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28 March, 2012

A Quarter to an End

When nostalgic fans lament for “good old” soviet music, which often really did sound better than what is played today, they tend to forget one thing: each good soviet song was accompanied by at least a thousand dull ones

It all began with a text message I got from a colleague who is in another band. It had just one swearword which translates into uncensored language as, “this is it”. On that day, the Verkhovna Rada had just halved the quota for the mandatory broadcasting of Ukrainian music from 50% to 25%. 

This colleague of mine, by the way, mostly sings in Russian, yet the law affects him as much as it does me because it covers all music products made in Ukraine in any language. In reality, only one out of five songs performed by Ukrainian artists and broadcasted on radio or TV is in Ukrainian, therefore 25% divided by 5 will give the actual quota for Ukrainian-language music at 5%. This is it, indeed. Protecting the market means protecting the income of those who work on it. Even if the newly passed law does protect someone’s income, it is not that of musicians. This is quite enough to describe the situation.

I have one story from my own life. We were going to a concert. Everyone was asleep and the driver was listening to the radio. A popular radio station was playing a few Ukrainian songs one after another. And I mean they were all in Ukrainian! “They must be playing the mandatory quota,” I thought to myself and went back to sleep as most people do well past midnight. Surprisingly, the same thing happened in the morning. You don’t need to be an expert in Ukrainian radio playlists to understand how shocked I was: it was clearly a unique situation. Maybe we had crossed some transparent threshold to another dimension somewhere between Kirovohrad and Mykolayiv Oblasts and ended up in a parallel world like in a Steven King novel.

This monolingual world is a fantasy place I would like to stay in for a while. In that world Ukrainian music would be so much more successful since the more it is broadcast, the more money it earns, thus the more people want to make Ukrainian-language music creating more competition and more interesting products.  So, when nostalgic fans lament for soviet music (just like they do for films and football) which sometimes truly does sound better than the music made today, they miss one thing: every good song made back then was followed by a thousand bad ones – and nothing has changed since. This is easy to explain: the soviet state sponsored a huge crowd of all kinds of poets, composers and writers. This had a purely mathematical effect: the more experts who worked on art, the more chances they had to churn out something good.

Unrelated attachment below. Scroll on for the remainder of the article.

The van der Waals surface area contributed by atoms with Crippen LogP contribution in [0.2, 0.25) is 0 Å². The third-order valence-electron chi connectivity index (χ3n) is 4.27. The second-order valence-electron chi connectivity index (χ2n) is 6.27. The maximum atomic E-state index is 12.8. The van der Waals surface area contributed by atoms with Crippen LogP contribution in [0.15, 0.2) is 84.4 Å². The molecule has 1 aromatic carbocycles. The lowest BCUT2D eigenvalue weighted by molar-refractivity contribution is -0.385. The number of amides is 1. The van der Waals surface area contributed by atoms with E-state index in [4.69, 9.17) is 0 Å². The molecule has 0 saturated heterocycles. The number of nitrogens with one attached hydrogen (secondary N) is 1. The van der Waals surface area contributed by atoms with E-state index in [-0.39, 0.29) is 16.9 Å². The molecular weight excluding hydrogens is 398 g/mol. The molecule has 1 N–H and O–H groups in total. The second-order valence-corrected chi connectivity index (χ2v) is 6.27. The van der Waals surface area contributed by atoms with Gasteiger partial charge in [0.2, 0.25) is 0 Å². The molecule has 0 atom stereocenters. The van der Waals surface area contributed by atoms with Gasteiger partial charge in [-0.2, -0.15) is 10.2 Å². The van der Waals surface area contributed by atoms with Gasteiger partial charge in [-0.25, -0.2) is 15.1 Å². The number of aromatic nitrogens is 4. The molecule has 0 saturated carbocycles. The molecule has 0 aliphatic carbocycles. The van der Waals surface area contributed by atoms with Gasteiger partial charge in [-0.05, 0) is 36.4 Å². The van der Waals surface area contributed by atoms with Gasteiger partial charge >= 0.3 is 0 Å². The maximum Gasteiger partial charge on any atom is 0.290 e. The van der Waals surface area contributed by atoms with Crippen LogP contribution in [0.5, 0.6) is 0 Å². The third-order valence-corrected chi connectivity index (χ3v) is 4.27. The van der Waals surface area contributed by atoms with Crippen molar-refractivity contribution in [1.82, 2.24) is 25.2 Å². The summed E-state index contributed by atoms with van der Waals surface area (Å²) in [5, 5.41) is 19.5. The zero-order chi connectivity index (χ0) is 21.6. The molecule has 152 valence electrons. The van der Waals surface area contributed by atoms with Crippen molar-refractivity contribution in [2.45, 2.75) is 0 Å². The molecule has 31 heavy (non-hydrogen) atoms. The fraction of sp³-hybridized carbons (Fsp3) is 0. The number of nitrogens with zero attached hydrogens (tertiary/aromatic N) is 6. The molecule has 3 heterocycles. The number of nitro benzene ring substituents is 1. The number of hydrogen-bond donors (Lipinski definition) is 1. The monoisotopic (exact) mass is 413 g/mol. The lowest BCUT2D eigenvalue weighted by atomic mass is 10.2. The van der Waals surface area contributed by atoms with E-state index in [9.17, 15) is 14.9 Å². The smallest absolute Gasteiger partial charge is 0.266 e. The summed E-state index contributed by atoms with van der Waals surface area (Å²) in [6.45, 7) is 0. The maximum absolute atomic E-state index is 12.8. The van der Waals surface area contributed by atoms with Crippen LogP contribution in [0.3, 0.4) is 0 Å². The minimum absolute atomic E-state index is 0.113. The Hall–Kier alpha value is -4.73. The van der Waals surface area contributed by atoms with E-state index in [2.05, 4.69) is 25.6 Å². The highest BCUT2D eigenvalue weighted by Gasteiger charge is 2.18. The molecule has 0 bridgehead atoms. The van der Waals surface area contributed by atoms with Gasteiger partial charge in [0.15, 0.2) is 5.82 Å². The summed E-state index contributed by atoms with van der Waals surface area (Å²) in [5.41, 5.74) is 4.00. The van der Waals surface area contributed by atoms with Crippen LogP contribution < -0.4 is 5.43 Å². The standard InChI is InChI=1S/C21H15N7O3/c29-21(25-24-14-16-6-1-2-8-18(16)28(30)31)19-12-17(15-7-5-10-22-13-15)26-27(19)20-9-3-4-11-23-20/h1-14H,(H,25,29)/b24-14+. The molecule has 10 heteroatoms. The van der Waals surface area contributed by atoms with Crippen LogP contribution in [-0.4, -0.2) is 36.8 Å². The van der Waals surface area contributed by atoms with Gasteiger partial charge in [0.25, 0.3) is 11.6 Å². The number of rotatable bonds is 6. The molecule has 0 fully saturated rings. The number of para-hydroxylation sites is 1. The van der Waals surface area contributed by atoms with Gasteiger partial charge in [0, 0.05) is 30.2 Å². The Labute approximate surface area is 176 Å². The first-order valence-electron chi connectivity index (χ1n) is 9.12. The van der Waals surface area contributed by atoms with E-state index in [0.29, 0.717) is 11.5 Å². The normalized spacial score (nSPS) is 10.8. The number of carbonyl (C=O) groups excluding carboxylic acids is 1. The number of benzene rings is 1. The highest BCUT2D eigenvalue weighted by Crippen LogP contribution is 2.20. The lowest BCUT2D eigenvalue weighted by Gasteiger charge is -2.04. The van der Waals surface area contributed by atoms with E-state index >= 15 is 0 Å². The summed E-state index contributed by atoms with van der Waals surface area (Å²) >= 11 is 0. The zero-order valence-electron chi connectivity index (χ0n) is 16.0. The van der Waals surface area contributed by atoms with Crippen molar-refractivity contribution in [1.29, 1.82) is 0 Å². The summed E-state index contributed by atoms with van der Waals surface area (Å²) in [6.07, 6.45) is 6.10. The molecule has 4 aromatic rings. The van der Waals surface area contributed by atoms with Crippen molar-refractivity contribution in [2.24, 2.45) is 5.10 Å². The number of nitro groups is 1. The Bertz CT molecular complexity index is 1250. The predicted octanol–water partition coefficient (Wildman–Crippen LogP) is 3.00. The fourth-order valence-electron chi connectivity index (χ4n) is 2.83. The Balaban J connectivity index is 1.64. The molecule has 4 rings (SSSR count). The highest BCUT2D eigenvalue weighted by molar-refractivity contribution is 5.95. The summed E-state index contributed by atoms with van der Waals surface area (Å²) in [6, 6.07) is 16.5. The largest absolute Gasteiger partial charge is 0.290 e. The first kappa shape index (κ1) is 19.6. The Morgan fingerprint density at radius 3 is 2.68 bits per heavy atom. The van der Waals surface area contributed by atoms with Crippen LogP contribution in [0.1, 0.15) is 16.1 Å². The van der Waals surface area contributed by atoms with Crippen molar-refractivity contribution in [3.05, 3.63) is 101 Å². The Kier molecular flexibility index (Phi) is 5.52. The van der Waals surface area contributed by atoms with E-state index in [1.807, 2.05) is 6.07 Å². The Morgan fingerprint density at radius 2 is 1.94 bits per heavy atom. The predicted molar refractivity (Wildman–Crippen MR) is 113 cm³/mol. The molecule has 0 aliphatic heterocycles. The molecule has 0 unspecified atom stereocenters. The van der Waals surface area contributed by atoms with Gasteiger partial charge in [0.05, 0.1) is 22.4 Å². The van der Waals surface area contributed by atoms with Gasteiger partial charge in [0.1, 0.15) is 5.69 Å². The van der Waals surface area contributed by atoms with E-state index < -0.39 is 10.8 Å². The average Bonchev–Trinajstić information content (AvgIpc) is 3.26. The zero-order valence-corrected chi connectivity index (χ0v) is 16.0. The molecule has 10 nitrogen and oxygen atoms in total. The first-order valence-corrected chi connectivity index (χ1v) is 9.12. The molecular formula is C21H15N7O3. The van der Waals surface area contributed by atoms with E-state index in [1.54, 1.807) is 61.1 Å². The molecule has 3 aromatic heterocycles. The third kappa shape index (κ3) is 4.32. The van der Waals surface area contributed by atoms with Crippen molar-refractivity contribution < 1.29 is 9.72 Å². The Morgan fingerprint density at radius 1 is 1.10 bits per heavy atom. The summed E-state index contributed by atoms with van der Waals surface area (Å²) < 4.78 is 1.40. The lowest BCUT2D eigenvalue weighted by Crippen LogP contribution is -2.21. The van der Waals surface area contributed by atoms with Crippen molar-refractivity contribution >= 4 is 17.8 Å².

But we’ll go back to that perfect world I saw while on tour as we drove on a road so bumpy that no football championship could ever help to fix it. Artists would feel perfectly comfortable in that world. Just like they do in crisis-stricken Greece that plays 69% of its national music. The most valuable product in that idyllic environment would be a song by a new Ukrainian artist. Radio stations would seek them day and night, just like they do in France, where every fifth song must be from an artist who has just started his or her music career. Could French MPs be about to start making music given the quota they have implemented?

Anyway, enough dreaming of a parallel Ukrainian world! God forbid! These dreams could take me to a place with a protected music market, a real struggle against copyright violation, promotion of Ukrainian music and other science fiction. Clearly, this cannot be about us. This kind of Ukraine cannot exist in reality. When the old quota had just been passed, we all joked that the most popular music on the market would be chanson[1] songs performed by Ukrainian singers. Otherwise, where would popular radio stations that play mostly Russian chanson get 50% of the music content made in Ukraine they were required to broadcast by law. Harik Krichevskiy, a popular Ukrainian chanson singer alone just wouldn’t be enough. However, chanson radio stations and their supporters found a way to bypass the restriction: they listed shows where MCs read Ukrainian language text messages from listeners as a product made in Ukraine. These were read between chanson songs performed in Russian by Russian performers. The 50% quota just did not work at all! At night they would play some Ukrainian music, just to make sure they were meeting the demands of the law.

And what about that miracle of a Ukrainian music breakthrough I had witnessed on the tour trip that night? Well, it simply faded away after I had called some friends of mine. The sad fact was that the authorities were checking how the radio station was meeting the quota that day - the old 50% one I mean. People in top offices were sitting and listening to what the station was playing. The potential victim of sanctions, the radio station that is, it had miraculously learned about the upcoming inspection (must have been from horoscopes) and had changed the program in advance. But what they didn’t know was that while pleasing the inspectors, even if only for a short while, the radio station had unsuspectingly let me dream a little of how it could be one day with Ukrainian music in Ukraine.  

 



[1]Known as a French music genre in the world, chanson in Ukraine and Russia is a music style performed in a low hoarse voice, mostly male, that puts a heavy accent on the lyrics which tell of misfortunes leading to prison and life inside. 


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